You pick up a newspaper (metaphorically, hardly anyone does this literally anymore) and you’d be left with the impression the year is 1979 again. Forget 2017; that was child’s play, more like 1968 in the mainstream imagination. October 2020 is going to mark the beginning of the biggest one in decades.
Any day now.
Inflation, of course. The Fed, the media says, has printed so much money it’s only a matter of time. Once the glut of cash filters its way into the real economy (not just the stock market, as is also alleged) it won’t be long until we begin longing for the (years) days of disinflation.
Saner heads, however, continue to prevail. Not just where they’ve been most sane – the bond market – even regular, everyday folks seem to have tuned out this utter nonsense. Yes, nonsense. This isn’t everyone’s first rodeo with QE and such. It really doesn’t take much to notice and appreciate how the constant stream of Bloomberg and Wall Street Journal stories have changed only their dates.
You don’t have to pay close attention to have realized everything being said now has been said to death at several points along the last decade or so. Just three years ago, 2017, absolute hysteria. Same with 2014, though more “transitory” then than hysterical.
Each time, huge spike predicted none ever materializes. Why doesn’t the media, or central bankers, believe people notice these things? Ideology is a powerful, powerful drug. The opiate of the “experts.”
While many if not most of those want desperately for the technocracy to be real, the public by and large sees right through them caring more about, you know, results versus promises.
According to the University of Michigan’s Surveys of Consumers, Jay Powell’s post-March puppet show held only some modest attention and only for a brief moment. All that lying about digital money printing, the QE’s and corporate bond “support”, these things only managed to raise consumer inflation expectations by very small amounts for what is shaping up to be a few months at most.
In the grand scheme of things, how does this data (and the mountain of other surveys showing the same results) get reconciled with the media’s sensationalism about the Fed’s money printing avarice? The key word in what I wrote is “sensationalism” because that’s all it ever was.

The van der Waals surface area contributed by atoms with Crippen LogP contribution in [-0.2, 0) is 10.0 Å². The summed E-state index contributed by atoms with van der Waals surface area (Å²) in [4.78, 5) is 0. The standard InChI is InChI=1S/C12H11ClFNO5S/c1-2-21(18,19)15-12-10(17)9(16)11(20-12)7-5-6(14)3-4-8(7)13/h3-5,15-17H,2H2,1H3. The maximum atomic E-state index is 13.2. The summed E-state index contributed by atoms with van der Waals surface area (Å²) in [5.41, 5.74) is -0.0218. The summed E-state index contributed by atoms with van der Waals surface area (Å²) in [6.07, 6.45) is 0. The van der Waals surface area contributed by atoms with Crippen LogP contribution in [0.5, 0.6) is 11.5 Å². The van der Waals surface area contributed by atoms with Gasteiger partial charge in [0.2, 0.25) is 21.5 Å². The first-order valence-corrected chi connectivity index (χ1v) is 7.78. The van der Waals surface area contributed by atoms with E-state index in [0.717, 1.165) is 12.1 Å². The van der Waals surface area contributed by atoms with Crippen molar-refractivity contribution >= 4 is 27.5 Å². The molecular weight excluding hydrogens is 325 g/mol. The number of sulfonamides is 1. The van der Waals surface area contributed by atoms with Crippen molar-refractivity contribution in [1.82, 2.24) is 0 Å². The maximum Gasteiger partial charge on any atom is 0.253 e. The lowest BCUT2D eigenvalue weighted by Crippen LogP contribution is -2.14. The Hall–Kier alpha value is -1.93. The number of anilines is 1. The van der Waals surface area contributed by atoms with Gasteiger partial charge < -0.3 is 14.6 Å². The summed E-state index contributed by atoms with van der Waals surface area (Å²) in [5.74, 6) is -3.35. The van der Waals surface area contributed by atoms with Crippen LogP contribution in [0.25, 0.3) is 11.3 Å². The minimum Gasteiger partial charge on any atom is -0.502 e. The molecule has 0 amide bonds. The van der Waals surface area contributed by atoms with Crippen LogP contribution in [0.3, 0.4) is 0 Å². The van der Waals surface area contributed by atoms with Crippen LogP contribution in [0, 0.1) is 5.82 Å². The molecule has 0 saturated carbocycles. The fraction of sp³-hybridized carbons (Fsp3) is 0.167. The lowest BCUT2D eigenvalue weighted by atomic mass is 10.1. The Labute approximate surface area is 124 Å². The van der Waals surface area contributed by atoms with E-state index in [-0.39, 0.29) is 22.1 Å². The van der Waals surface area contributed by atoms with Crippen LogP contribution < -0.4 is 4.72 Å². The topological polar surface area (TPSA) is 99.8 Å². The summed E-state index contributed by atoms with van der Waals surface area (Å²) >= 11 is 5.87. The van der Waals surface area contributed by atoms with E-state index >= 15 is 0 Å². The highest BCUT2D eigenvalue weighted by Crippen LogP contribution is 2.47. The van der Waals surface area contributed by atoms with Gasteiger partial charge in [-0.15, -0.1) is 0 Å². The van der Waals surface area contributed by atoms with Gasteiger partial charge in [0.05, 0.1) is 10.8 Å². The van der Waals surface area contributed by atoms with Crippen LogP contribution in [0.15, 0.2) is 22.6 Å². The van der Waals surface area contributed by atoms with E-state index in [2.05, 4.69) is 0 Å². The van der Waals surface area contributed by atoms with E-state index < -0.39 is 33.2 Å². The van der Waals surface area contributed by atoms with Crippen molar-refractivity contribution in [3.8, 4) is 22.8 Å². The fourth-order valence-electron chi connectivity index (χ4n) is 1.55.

In the UofM’s data, it didn’t even bump up to the pre-2014 (Euro$ #3) level in short run expectations. Those longer run, 5 years, barely moved. The smallest little blip despite Jay’s reported, repeated “flood” and even that much is gone already. It would be nice if Chairman Powell was just once made to explain this instead of every single reporter acting as his personal stenographer.
And it only gets worse from here.
In the bond market, the Fed’s got bigger problems – meaning views on the real economy as a whole, not just the anticipated trajectory for consumer prices, it’s about rebound (lack thereof) and how that works out to inflation expectations and nominal yields.
It begins with crude oil because, as we keep saying, crude oil is the intersection between the physical world and the monetary. Jay’s all talk, crude’s got actual stuff to move or store (see: April 2020). Supply, demand, and dollars all go in to the WTI curve and how this crucial commodity has been priced.
Since August 26, it has been priced differently than it had before. And before August 26 it had already deviated from the “V” script; the same which relied on the “flood” myth to do the heavy lifting alleviating the numerous questions and fears about real negative possibilities. Don’t worry about them, Jay said, look at all the QE and bask in the looming inflationary erase!
Instead, bonds and now the public are looking past the QE and back down to a more questionable reality.
What inflation? Waldo is far easier to find. If you’re Jay Powell and the Fed, that should be downright terrifying given monetary policy’s actual basis in myth and legend (sorry, expectations). Have we finally arrived at that badly-needed transition where these charlatans have exhausted their credibility everywhere else but the financial press?
That’s about the only positive thing to come out of this. Otherwise, setting aside late 2020’s new and even more ridiculous inflation hysteria, economic doubts (not election doubts) have been building for two months – without sufficiently positive answer. And counting.
This includes, by the way, what will be the biggest, most gigantic positive GDP number in history. We’ll find out later this week, but it may be so big that GDP in Q3 nearly matched on the upside Q2’s fall to the downside. This sounds terrific, and would be drastically inflationary, so why isn’t it being taken this way?
Because, all along, underlying that artificial Q3 rise is still the same questions about longer run damage underneath; not just jobless claims and the indicated ongoing destruction there, but also what that represents in terms of the aftermath from GFC2 (liquidity fears and global economic behavior changing for the worse; again, perhaps more unit roots).
In short, for everything that’s happened, everything supposedly going the right way, there just isn’t much belief it is anything other than a fairy tale. You just don’t get inflation let alone recovery based on the repeat of a crummy, boring story.
Given what’s been written and what’s been said, it should be nothing – I mean nothing – like this: